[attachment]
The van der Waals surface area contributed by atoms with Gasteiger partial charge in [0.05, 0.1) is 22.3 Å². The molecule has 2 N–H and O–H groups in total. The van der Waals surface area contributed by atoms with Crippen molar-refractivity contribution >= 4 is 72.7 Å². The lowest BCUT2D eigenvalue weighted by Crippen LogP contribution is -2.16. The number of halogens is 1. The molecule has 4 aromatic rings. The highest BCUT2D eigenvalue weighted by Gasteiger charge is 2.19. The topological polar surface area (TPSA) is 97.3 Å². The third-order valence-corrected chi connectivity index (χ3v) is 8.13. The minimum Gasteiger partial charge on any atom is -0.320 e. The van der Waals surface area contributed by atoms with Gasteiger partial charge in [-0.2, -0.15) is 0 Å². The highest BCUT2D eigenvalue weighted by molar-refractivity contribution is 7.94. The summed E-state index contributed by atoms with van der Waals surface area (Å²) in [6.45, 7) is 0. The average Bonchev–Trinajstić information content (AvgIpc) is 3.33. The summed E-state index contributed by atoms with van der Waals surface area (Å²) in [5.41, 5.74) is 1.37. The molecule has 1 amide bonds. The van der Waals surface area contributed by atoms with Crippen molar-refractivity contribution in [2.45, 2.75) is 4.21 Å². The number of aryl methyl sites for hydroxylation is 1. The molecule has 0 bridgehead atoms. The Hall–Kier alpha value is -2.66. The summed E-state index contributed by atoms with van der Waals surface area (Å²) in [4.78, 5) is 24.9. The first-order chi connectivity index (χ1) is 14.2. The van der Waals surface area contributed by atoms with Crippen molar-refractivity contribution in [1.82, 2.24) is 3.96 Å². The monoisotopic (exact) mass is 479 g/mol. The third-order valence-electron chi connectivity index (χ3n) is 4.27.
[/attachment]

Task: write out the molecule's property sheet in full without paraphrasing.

The van der Waals surface area contributed by atoms with Gasteiger partial charge in [0.05, 0.1) is 22.3 Å². The molecule has 2 N–H and O–H groups in total. The van der Waals surface area contributed by atoms with Crippen molar-refractivity contribution >= 4 is 72.7 Å². The lowest BCUT2D eigenvalue weighted by Crippen LogP contribution is -2.16. The number of halogens is 1. The molecule has 4 aromatic rings. The highest BCUT2D eigenvalue weighted by Gasteiger charge is 2.19. The topological polar surface area (TPSA) is 97.3 Å². The third-order valence-corrected chi connectivity index (χ3v) is 8.13. The minimum Gasteiger partial charge on any atom is -0.320 e. The van der Waals surface area contributed by atoms with Gasteiger partial charge in [-0.2, -0.15) is 0 Å². The highest BCUT2D eigenvalue weighted by molar-refractivity contribution is 7.94. The summed E-state index contributed by atoms with van der Waals surface area (Å²) in [6.45, 7) is 0. The average Bonchev–Trinajstić information content (AvgIpc) is 3.33. The summed E-state index contributed by atoms with van der Waals surface area (Å²) in [5.41, 5.74) is 1.37. The molecule has 1 amide bonds. The van der Waals surface area contributed by atoms with Crippen molar-refractivity contribution in [2.45, 2.75) is 4.21 Å². The number of aryl methyl sites for hydroxylation is 1. The molecule has 0 bridgehead atoms. The Hall–Kier alpha value is -2.66. The summed E-state index contributed by atoms with van der Waals surface area (Å²) in [4.78, 5) is 24.9. The first-order chi connectivity index (χ1) is 14.2. The van der Waals surface area contributed by atoms with Crippen molar-refractivity contribution in [1.82, 2.24) is 3.96 Å². The monoisotopic (exact) mass is 479 g/mol. The third-order valence-electron chi connectivity index (χ3n) is 4.27.